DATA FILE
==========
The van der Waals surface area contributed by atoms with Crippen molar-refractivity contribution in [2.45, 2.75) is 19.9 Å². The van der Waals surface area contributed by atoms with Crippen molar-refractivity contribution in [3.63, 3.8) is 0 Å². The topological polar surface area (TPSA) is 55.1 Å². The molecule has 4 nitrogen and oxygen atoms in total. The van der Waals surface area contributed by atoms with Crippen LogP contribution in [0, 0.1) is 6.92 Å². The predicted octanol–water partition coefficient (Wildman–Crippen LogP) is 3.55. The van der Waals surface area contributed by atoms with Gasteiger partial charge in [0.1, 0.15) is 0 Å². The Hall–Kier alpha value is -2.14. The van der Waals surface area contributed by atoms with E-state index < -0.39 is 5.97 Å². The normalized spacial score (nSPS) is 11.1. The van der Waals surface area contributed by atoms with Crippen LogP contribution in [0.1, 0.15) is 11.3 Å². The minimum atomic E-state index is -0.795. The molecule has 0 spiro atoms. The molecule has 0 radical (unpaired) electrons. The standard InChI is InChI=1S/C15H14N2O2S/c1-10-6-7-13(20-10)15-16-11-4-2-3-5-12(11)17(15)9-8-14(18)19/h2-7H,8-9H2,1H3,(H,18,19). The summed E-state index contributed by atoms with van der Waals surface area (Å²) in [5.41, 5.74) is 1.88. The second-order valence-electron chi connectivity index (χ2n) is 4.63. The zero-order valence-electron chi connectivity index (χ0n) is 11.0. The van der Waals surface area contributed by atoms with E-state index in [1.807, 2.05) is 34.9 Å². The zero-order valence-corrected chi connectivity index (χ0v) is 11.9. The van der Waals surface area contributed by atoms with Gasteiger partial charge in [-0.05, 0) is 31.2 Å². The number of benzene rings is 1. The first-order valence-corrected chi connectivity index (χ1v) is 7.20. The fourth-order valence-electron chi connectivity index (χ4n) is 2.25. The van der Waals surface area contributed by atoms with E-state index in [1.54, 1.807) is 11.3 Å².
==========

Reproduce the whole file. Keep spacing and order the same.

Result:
The van der Waals surface area contributed by atoms with Crippen molar-refractivity contribution in [2.45, 2.75) is 19.9 Å². The van der Waals surface area contributed by atoms with Crippen molar-refractivity contribution in [3.63, 3.8) is 0 Å². The topological polar surface area (TPSA) is 55.1 Å². The molecule has 4 nitrogen and oxygen atoms in total. The van der Waals surface area contributed by atoms with Crippen LogP contribution in [0, 0.1) is 6.92 Å². The predicted octanol–water partition coefficient (Wildman–Crippen LogP) is 3.55. The van der Waals surface area contributed by atoms with Gasteiger partial charge in [0.1, 0.15) is 0 Å². The Hall–Kier alpha value is -2.14. The van der Waals surface area contributed by atoms with E-state index < -0.39 is 5.97 Å². The normalized spacial score (nSPS) is 11.1. The van der Waals surface area contributed by atoms with Crippen LogP contribution in [0.1, 0.15) is 11.3 Å². The minimum atomic E-state index is -0.795. The molecule has 0 spiro atoms. The molecule has 0 radical (unpaired) electrons. The standard InChI is InChI=1S/C15H14N2O2S/c1-10-6-7-13(20-10)15-16-11-4-2-3-5-12(11)17(15)9-8-14(18)19/h2-7H,8-9H2,1H3,(H,18,19). The summed E-state index contributed by atoms with van der Waals surface area (Å²) in [5.41, 5.74) is 1.88. The second-order valence-electron chi connectivity index (χ2n) is 4.63. The zero-order valence-electron chi connectivity index (χ0n) is 11.0. The van der Waals surface area contributed by atoms with E-state index in [1.807, 2.05) is 34.9 Å². The zero-order valence-corrected chi connectivity index (χ0v) is 11.9. The van der Waals surface area contributed by atoms with Gasteiger partial charge in [-0.05, 0) is 31.2 Å². The number of benzene rings is 1. The first-order valence-corrected chi connectivity index (χ1v) is 7.20. The fourth-order valence-electron chi connectivity index (χ4n) is 2.25. The van der Waals surface area contributed by atoms with E-state index in [1.54, 1.807) is 11.3 Å².